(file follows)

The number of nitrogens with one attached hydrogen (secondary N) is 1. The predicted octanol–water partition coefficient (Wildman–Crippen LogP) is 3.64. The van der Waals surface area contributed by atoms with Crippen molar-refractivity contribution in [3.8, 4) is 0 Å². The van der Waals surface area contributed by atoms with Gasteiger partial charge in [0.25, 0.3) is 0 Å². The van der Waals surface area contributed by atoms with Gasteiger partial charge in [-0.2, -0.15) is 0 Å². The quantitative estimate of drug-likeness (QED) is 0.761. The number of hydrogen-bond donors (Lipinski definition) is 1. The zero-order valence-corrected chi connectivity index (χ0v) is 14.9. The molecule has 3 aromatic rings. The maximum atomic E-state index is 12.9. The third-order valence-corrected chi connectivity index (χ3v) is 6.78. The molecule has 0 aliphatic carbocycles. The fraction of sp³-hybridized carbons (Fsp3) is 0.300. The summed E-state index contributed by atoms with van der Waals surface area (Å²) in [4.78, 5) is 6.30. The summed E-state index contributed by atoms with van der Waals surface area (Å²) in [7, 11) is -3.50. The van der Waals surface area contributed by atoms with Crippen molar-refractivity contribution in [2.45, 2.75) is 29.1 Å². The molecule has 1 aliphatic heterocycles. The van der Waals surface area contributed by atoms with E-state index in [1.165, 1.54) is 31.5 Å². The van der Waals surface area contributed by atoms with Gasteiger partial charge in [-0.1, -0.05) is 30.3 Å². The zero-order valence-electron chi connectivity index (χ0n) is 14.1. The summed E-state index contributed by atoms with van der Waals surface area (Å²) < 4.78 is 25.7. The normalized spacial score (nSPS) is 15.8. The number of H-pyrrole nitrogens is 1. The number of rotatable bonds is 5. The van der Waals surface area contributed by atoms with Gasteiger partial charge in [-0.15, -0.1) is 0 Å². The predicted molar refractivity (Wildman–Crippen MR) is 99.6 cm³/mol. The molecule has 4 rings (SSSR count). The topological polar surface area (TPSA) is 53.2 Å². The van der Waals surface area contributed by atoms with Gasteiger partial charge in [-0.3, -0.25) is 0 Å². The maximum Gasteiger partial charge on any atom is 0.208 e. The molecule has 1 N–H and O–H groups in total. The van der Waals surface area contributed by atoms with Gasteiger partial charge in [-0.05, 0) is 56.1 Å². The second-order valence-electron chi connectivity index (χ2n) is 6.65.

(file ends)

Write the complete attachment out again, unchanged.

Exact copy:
The number of nitrogens with one attached hydrogen (secondary N) is 1. The predicted octanol–water partition coefficient (Wildman–Crippen LogP) is 3.64. The van der Waals surface area contributed by atoms with Crippen molar-refractivity contribution in [3.8, 4) is 0 Å². The van der Waals surface area contributed by atoms with Gasteiger partial charge in [0.25, 0.3) is 0 Å². The van der Waals surface area contributed by atoms with Gasteiger partial charge in [-0.2, -0.15) is 0 Å². The quantitative estimate of drug-likeness (QED) is 0.761. The number of hydrogen-bond donors (Lipinski definition) is 1. The zero-order valence-corrected chi connectivity index (χ0v) is 14.9. The molecule has 3 aromatic rings. The maximum atomic E-state index is 12.9. The third-order valence-corrected chi connectivity index (χ3v) is 6.78. The molecule has 0 aliphatic carbocycles. The fraction of sp³-hybridized carbons (Fsp3) is 0.300. The summed E-state index contributed by atoms with van der Waals surface area (Å²) in [4.78, 5) is 6.30. The summed E-state index contributed by atoms with van der Waals surface area (Å²) in [7, 11) is -3.50. The van der Waals surface area contributed by atoms with Crippen molar-refractivity contribution in [2.45, 2.75) is 29.1 Å². The molecule has 1 aliphatic heterocycles. The van der Waals surface area contributed by atoms with E-state index in [1.165, 1.54) is 31.5 Å². The van der Waals surface area contributed by atoms with Gasteiger partial charge in [-0.1, -0.05) is 30.3 Å². The zero-order valence-electron chi connectivity index (χ0n) is 14.1. The summed E-state index contributed by atoms with van der Waals surface area (Å²) < 4.78 is 25.7. The normalized spacial score (nSPS) is 15.8. The number of H-pyrrole nitrogens is 1. The number of rotatable bonds is 5. The van der Waals surface area contributed by atoms with Gasteiger partial charge in [-0.15, -0.1) is 0 Å². The predicted molar refractivity (Wildman–Crippen MR) is 99.6 cm³/mol. The molecule has 4 rings (SSSR count). The topological polar surface area (TPSA) is 53.2 Å². The van der Waals surface area contributed by atoms with Gasteiger partial charge in [-0.3, -0.25) is 0 Å². The maximum Gasteiger partial charge on any atom is 0.208 e. The molecule has 1 N–H and O–H groups in total. The van der Waals surface area contributed by atoms with Gasteiger partial charge in [-0.05, 0) is 56.1 Å². The second-order valence-electron chi connectivity index (χ2n) is 6.65.